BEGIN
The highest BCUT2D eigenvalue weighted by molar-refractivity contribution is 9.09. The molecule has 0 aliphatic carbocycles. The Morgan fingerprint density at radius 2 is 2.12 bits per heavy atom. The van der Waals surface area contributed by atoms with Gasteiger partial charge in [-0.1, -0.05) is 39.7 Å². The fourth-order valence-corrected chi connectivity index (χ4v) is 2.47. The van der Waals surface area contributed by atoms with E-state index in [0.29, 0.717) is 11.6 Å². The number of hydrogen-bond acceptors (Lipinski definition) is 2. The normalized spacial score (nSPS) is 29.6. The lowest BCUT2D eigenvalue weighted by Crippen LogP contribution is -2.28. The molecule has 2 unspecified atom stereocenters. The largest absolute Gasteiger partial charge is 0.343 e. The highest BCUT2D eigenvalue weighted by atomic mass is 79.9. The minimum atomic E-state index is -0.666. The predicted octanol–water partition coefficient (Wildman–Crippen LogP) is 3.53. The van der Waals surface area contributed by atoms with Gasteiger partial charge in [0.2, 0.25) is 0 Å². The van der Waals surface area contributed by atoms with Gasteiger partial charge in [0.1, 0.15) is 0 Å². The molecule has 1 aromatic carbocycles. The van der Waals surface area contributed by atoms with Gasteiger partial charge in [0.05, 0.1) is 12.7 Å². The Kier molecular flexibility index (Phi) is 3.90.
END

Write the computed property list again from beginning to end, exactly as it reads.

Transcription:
The highest BCUT2D eigenvalue weighted by molar-refractivity contribution is 9.09. The molecule has 0 aliphatic carbocycles. The Morgan fingerprint density at radius 2 is 2.12 bits per heavy atom. The van der Waals surface area contributed by atoms with Gasteiger partial charge in [-0.1, -0.05) is 39.7 Å². The fourth-order valence-corrected chi connectivity index (χ4v) is 2.47. The van der Waals surface area contributed by atoms with E-state index in [0.29, 0.717) is 11.6 Å². The number of hydrogen-bond acceptors (Lipinski definition) is 2. The normalized spacial score (nSPS) is 29.6. The lowest BCUT2D eigenvalue weighted by Crippen LogP contribution is -2.28. The molecule has 2 unspecified atom stereocenters. The largest absolute Gasteiger partial charge is 0.343 e. The highest BCUT2D eigenvalue weighted by atomic mass is 79.9. The minimum atomic E-state index is -0.666. The predicted octanol–water partition coefficient (Wildman–Crippen LogP) is 3.53. The van der Waals surface area contributed by atoms with Gasteiger partial charge in [0.2, 0.25) is 0 Å². The van der Waals surface area contributed by atoms with Gasteiger partial charge in [0.1, 0.15) is 0 Å². The molecule has 1 aromatic carbocycles. The van der Waals surface area contributed by atoms with Gasteiger partial charge in [0.05, 0.1) is 12.7 Å². The Kier molecular flexibility index (Phi) is 3.90.